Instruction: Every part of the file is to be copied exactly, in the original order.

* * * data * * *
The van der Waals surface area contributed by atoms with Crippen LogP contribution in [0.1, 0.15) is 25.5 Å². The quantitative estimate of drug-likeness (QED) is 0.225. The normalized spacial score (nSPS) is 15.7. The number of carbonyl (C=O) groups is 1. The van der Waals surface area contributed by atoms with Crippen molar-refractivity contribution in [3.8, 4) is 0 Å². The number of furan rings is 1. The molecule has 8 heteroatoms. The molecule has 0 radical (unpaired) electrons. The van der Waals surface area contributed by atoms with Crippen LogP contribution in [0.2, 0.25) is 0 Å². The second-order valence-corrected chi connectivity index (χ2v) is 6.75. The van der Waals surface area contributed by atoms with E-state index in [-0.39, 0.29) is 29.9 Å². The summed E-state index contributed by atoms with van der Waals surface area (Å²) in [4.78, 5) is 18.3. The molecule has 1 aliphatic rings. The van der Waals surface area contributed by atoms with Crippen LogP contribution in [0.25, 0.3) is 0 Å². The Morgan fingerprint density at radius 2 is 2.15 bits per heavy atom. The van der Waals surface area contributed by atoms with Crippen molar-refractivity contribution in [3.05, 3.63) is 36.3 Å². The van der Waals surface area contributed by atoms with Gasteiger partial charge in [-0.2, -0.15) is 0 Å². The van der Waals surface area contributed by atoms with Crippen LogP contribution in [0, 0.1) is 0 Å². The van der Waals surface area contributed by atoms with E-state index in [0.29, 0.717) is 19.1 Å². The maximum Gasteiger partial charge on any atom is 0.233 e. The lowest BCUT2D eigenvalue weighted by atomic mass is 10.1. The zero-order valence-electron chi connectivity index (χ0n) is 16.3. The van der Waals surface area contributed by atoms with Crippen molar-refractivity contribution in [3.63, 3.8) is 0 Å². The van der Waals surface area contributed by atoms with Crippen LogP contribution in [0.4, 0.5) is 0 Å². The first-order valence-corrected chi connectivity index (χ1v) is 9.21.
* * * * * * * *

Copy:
The van der Waals surface area contributed by atoms with Crippen LogP contribution in [0.1, 0.15) is 25.5 Å². The quantitative estimate of drug-likeness (QED) is 0.225. The normalized spacial score (nSPS) is 15.7. The number of carbonyl (C=O) groups is 1. The van der Waals surface area contributed by atoms with Crippen molar-refractivity contribution in [3.8, 4) is 0 Å². The number of furan rings is 1. The molecule has 8 heteroatoms. The molecule has 0 radical (unpaired) electrons. The van der Waals surface area contributed by atoms with Crippen LogP contribution in [0.2, 0.25) is 0 Å². The second-order valence-corrected chi connectivity index (χ2v) is 6.75. The van der Waals surface area contributed by atoms with E-state index in [-0.39, 0.29) is 29.9 Å². The summed E-state index contributed by atoms with van der Waals surface area (Å²) in [4.78, 5) is 18.3. The molecule has 1 aliphatic rings. The van der Waals surface area contributed by atoms with Crippen LogP contribution in [0.25, 0.3) is 0 Å². The Morgan fingerprint density at radius 2 is 2.15 bits per heavy atom. The van der Waals surface area contributed by atoms with Crippen molar-refractivity contribution in [3.05, 3.63) is 36.3 Å². The van der Waals surface area contributed by atoms with Gasteiger partial charge in [-0.2, -0.15) is 0 Å². The van der Waals surface area contributed by atoms with Crippen LogP contribution in [0, 0.1) is 0 Å². The van der Waals surface area contributed by atoms with E-state index in [0.29, 0.717) is 19.1 Å². The maximum Gasteiger partial charge on any atom is 0.233 e. The lowest BCUT2D eigenvalue weighted by atomic mass is 10.1. The zero-order valence-electron chi connectivity index (χ0n) is 16.3. The van der Waals surface area contributed by atoms with Crippen molar-refractivity contribution in [3.63, 3.8) is 0 Å². The van der Waals surface area contributed by atoms with Crippen LogP contribution in [0.4, 0.5) is 0 Å². The first-order valence-corrected chi connectivity index (χ1v) is 9.21.